Different faces of discrimination: perceived discrimination among homeless adults with mental illness in healthcare settings

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Title: Different faces of discrimination: perceived discrimination among homeless adults with mental illness in healthcare settings
Authors: Skosireva, Anna
O’Campo, Patricia
Zerger, Suzanne
Chambers, Catharine
Gapka, Susan
Stergiopoulos, Vicky
Date: 2014-09-07
Abstract: Abstract Background Research on discrimination in healthcare settings has primarily focused on health implications of race-based discrimination among ethno-racial minority groups. Little is known about discrimination experiences of other marginalized populations, particularly groups facing multiple disadvantages who may be subjected to other/multiple forms of discrimination. Objectives: (1) To examine the prevalence of perceived discrimination due to homelessness/poverty, mental illness/alcohol/drug related problems, and race/ethnicity/skin color while seeking healthcare in the past year among racially diverse homeless adults with mental illness; (2) To identify whether perceiving certain types of discrimination is associated with increased likelihood of perceiving other kinds of discrimination; and (3) To examine association of these perceived discrimination experiences with socio-demographic characteristics, self-reported measures of psychiatric symptomatology and substance use, and Emergency Department utilization. Methods We used baseline data from the Toronto site of the At Home/Chez Soi randomized controlled trial of Housing First for homeless adults with mental illness (n = 550). Bivariate statistics and multivariable logistic regression models were used for the analysis. Results Perceived discrimination related to homelessness/poverty (30.4%) and mental illness/alcohol/substance use (32.5%) is prevalent among ethnically diverse homeless adults with mental illness in healthcare settings. Only 15% of the total participants reported discrimination due to race/ethnicity/skin color. After controlling for relevant confounders and presence of psychosis, all types of discrimination in healthcare settings were associated with more frequent ED use, a greater - 3 - severity of lifetime substance abuse, and mental health problems. Perceiving discrimination of one type was associated with increased likelihood of perceiving other kinds of discrimination. Conclusions Understanding the experience of discrimination in healthcare settings and associated healthcare utilization is the first step towards designing policies and interventions to address health disparities among vulnerable populations. This study contributes to the knowledge base in this important area. Trial registration number This study has been registered with the International Standard Randomized Control Trial Number Register and assigned ISRCTN42520374 .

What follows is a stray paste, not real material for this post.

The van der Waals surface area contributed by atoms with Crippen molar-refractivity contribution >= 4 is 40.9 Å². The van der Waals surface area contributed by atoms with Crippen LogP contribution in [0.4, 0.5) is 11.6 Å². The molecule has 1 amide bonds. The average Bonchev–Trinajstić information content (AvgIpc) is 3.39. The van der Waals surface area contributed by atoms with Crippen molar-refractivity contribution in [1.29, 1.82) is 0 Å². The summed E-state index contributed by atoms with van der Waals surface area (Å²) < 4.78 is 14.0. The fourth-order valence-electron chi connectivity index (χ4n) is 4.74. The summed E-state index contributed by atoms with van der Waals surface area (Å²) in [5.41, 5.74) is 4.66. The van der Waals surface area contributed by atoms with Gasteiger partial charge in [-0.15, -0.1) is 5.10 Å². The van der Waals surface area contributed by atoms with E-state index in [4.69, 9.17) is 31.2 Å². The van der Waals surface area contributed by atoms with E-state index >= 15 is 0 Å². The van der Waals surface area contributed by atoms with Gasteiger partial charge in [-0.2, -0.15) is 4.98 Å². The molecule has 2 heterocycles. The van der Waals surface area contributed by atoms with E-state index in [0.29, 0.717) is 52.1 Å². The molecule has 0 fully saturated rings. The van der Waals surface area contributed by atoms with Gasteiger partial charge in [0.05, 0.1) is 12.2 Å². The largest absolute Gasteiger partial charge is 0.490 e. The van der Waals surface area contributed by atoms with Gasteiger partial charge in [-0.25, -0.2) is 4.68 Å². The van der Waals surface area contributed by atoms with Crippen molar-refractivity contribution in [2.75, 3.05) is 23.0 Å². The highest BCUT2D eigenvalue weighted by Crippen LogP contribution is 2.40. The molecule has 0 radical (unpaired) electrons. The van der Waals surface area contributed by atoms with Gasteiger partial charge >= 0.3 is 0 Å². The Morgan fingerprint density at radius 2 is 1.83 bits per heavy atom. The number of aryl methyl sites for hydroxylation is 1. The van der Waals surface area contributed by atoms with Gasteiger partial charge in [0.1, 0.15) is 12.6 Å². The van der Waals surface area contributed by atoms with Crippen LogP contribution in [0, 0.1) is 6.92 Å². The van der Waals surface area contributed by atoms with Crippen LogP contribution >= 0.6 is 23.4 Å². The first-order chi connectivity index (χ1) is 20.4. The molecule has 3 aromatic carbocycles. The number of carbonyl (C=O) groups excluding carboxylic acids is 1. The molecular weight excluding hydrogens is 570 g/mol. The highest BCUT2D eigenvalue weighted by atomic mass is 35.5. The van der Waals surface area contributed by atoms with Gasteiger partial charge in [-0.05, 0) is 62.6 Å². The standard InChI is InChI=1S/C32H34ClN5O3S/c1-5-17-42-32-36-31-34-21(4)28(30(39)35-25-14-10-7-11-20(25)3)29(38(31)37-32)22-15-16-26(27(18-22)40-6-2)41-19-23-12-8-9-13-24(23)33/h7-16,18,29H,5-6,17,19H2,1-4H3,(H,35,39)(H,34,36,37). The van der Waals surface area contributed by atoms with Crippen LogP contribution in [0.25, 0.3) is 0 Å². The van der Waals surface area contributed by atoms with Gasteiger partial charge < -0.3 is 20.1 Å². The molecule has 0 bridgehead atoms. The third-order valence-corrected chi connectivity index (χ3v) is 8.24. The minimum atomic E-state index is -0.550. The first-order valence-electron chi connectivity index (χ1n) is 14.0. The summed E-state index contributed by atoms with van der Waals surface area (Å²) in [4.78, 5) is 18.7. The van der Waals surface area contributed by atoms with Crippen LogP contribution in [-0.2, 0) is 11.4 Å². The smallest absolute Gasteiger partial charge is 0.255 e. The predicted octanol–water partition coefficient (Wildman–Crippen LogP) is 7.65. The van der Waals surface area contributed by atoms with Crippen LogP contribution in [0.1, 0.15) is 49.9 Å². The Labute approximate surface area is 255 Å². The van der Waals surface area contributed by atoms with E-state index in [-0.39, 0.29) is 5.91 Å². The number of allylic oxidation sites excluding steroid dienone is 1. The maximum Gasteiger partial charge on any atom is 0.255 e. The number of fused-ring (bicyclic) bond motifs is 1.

URL: http://dx.doi.org/10.1186/1472-6963-14-376
http://hdl.handle.net/10393/33786
CollectionLibre accès - Publications // Open Access - Publications
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